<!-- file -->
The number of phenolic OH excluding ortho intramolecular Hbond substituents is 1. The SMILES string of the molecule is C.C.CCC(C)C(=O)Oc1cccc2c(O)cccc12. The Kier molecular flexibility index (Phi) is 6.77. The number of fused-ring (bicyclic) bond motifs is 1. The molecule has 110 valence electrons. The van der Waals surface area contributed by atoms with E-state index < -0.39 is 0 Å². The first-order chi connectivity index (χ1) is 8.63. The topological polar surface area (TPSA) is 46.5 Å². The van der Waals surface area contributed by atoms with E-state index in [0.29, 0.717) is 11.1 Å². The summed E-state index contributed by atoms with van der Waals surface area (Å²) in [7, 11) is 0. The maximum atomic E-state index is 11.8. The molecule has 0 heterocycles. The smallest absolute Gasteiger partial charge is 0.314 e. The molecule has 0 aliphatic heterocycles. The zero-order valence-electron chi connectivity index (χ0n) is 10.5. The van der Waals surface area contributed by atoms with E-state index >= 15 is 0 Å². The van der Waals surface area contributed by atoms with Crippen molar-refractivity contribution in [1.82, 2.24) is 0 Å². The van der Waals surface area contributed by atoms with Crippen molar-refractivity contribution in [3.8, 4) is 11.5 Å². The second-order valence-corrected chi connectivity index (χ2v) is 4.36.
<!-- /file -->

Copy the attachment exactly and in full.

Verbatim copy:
The number of phenolic OH excluding ortho intramolecular Hbond substituents is 1. The SMILES string of the molecule is C.C.CCC(C)C(=O)Oc1cccc2c(O)cccc12. The Kier molecular flexibility index (Phi) is 6.77. The number of fused-ring (bicyclic) bond motifs is 1. The molecule has 110 valence electrons. The van der Waals surface area contributed by atoms with E-state index < -0.39 is 0 Å². The first-order chi connectivity index (χ1) is 8.63. The topological polar surface area (TPSA) is 46.5 Å². The van der Waals surface area contributed by atoms with E-state index in [0.29, 0.717) is 11.1 Å². The summed E-state index contributed by atoms with van der Waals surface area (Å²) in [7, 11) is 0. The maximum atomic E-state index is 11.8. The molecule has 0 heterocycles. The smallest absolute Gasteiger partial charge is 0.314 e. The molecule has 0 aliphatic heterocycles. The zero-order valence-electron chi connectivity index (χ0n) is 10.5. The van der Waals surface area contributed by atoms with E-state index >= 15 is 0 Å². The van der Waals surface area contributed by atoms with Crippen molar-refractivity contribution in [1.82, 2.24) is 0 Å². The van der Waals surface area contributed by atoms with Crippen molar-refractivity contribution in [3.8, 4) is 11.5 Å². The second-order valence-corrected chi connectivity index (χ2v) is 4.36.